A sculpture of a balloon dog by Jeff Koons that exists in augmented reality has been vandalized.
Just last week, Snap Inc. announced the new AR feature which allows users to discover virtual Koons art in public places around the world.
A giant AR Koons piece in New York's Central Park quickly was replicated with a graffitti-laden version by New York-based artists with Sebastian Errazuriz, founder of CrossLab. The group placed their new version in the same geo-tagged spot as Snap's.
Errazuriz told Fast Company that he wanted to point out that “Snapchat’s project represents the first real milestone into generating geo-located content.” He said,“There’s nothing apparently scary about a shiny balloon dog that you can photograph and see as if it was real life; nevertheless people should be concerned about the fact that it represents the first step of an AR geo-tagged invasion.”
“This virtual space where we are slowly migrating into is owned by corporations and as such they will continue to dictate, sell, and monetize the content that is exhibited in that digital public realm that we all share,” Errazuris says. “It’s important for the user to push back and demand some level of participation. If this space is truly ours, we should be able to express ourselves and reject content that we do not want to see. It’s enough to be monitored and bombarded in our computer and phone screens. The moment corporations own the AR content we see and experience on our daily commute and daily lives, then its a completely different level of control.”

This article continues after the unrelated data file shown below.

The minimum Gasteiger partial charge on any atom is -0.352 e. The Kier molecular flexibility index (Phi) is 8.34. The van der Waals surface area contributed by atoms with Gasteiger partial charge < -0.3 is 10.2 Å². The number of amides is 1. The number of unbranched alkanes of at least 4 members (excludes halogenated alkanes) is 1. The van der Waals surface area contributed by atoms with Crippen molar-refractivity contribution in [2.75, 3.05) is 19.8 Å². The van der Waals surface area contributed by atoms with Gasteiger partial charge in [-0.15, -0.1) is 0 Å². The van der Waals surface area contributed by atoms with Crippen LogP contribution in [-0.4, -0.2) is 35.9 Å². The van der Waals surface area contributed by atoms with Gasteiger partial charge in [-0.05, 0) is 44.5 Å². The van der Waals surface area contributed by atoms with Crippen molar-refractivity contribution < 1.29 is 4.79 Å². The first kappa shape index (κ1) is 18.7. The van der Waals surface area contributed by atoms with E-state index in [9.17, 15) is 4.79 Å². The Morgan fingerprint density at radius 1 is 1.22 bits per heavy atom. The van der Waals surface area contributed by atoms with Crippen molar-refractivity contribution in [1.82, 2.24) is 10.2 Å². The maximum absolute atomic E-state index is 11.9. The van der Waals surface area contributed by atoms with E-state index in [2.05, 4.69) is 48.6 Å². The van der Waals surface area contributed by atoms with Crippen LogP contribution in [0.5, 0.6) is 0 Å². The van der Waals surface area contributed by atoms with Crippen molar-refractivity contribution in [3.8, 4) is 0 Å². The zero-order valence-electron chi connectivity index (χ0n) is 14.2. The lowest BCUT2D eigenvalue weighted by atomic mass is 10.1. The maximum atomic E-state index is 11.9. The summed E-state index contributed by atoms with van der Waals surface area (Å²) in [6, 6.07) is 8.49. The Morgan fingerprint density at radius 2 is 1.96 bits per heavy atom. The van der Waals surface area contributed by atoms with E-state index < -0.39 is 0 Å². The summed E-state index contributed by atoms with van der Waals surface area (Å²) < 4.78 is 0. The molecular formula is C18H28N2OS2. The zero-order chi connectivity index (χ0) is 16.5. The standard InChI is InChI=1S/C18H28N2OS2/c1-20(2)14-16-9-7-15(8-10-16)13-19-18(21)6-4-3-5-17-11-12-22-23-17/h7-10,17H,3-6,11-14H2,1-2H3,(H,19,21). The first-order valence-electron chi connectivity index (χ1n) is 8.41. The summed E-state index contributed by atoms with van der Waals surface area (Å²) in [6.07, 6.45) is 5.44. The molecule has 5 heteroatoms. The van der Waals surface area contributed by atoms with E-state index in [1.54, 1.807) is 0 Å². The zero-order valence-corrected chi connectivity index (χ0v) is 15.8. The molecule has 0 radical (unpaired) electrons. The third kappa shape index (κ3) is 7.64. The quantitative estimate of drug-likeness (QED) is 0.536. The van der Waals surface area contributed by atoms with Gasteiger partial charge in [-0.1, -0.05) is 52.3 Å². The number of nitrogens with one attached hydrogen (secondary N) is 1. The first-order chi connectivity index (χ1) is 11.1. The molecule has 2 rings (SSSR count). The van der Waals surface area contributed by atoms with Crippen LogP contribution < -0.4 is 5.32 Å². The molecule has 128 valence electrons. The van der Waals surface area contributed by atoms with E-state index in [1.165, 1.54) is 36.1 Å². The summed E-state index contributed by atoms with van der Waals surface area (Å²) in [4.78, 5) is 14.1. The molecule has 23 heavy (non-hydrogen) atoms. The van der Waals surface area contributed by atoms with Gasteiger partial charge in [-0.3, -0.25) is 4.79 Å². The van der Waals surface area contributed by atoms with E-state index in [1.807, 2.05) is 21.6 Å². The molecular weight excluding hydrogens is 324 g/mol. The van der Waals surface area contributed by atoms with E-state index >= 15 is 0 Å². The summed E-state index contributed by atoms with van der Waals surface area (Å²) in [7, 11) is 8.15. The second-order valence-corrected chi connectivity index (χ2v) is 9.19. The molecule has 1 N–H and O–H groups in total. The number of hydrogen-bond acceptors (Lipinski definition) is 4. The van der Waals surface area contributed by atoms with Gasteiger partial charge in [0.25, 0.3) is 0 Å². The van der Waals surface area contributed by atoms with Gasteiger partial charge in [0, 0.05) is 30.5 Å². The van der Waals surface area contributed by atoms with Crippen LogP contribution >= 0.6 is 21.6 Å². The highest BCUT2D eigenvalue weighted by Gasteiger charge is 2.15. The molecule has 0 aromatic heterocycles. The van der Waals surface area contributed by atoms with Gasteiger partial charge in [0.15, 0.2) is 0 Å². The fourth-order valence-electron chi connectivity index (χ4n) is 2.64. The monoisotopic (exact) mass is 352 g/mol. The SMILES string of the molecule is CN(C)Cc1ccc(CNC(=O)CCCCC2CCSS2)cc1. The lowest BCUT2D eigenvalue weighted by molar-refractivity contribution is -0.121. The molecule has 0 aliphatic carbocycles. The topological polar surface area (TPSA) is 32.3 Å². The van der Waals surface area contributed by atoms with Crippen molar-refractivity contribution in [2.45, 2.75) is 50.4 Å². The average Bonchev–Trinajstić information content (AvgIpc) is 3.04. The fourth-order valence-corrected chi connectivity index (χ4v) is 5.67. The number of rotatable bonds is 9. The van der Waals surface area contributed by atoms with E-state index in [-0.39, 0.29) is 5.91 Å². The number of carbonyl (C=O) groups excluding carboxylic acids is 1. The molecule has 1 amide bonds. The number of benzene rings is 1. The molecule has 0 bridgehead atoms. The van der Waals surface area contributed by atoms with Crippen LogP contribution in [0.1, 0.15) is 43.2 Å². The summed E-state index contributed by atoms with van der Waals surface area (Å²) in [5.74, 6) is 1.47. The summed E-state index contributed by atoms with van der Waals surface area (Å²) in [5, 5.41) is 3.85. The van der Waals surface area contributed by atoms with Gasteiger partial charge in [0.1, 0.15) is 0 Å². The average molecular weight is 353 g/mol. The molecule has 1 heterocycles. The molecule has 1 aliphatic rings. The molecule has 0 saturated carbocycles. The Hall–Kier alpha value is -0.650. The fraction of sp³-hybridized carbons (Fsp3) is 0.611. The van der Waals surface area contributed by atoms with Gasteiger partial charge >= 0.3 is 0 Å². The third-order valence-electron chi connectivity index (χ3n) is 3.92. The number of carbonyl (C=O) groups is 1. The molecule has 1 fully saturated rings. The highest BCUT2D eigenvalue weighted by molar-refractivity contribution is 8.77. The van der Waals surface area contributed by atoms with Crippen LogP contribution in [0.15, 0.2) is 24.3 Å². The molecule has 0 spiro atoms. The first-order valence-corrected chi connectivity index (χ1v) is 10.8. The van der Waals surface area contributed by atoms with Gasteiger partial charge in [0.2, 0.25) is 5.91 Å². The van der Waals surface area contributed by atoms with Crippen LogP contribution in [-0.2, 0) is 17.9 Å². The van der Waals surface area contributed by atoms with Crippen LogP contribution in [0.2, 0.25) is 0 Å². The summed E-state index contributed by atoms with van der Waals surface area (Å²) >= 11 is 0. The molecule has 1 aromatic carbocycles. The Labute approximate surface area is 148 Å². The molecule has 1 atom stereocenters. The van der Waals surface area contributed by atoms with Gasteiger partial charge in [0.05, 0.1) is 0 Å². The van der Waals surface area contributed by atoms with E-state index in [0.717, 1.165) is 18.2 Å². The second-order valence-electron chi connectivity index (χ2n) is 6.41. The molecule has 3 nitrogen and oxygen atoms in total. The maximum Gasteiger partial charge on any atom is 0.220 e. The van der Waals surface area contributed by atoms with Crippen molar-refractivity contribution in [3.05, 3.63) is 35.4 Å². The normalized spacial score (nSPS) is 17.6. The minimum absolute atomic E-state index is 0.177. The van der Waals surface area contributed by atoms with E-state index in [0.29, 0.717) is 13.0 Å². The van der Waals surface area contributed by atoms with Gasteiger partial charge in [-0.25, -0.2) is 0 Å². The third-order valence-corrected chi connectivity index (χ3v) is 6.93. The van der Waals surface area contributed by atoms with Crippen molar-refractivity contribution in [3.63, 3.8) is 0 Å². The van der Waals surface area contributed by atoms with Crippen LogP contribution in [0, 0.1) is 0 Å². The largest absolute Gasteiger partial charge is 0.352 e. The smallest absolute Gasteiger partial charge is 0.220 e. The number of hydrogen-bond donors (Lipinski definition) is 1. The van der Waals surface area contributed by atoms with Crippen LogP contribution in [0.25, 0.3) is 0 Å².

On the other side, Snap founder Evan Spiegel told Vanity Fair in an interview: “The fact that we can bring these ginormous sculptures really anywhere in the world is just the beginning of inspiring young people everywhere to create with our cameras."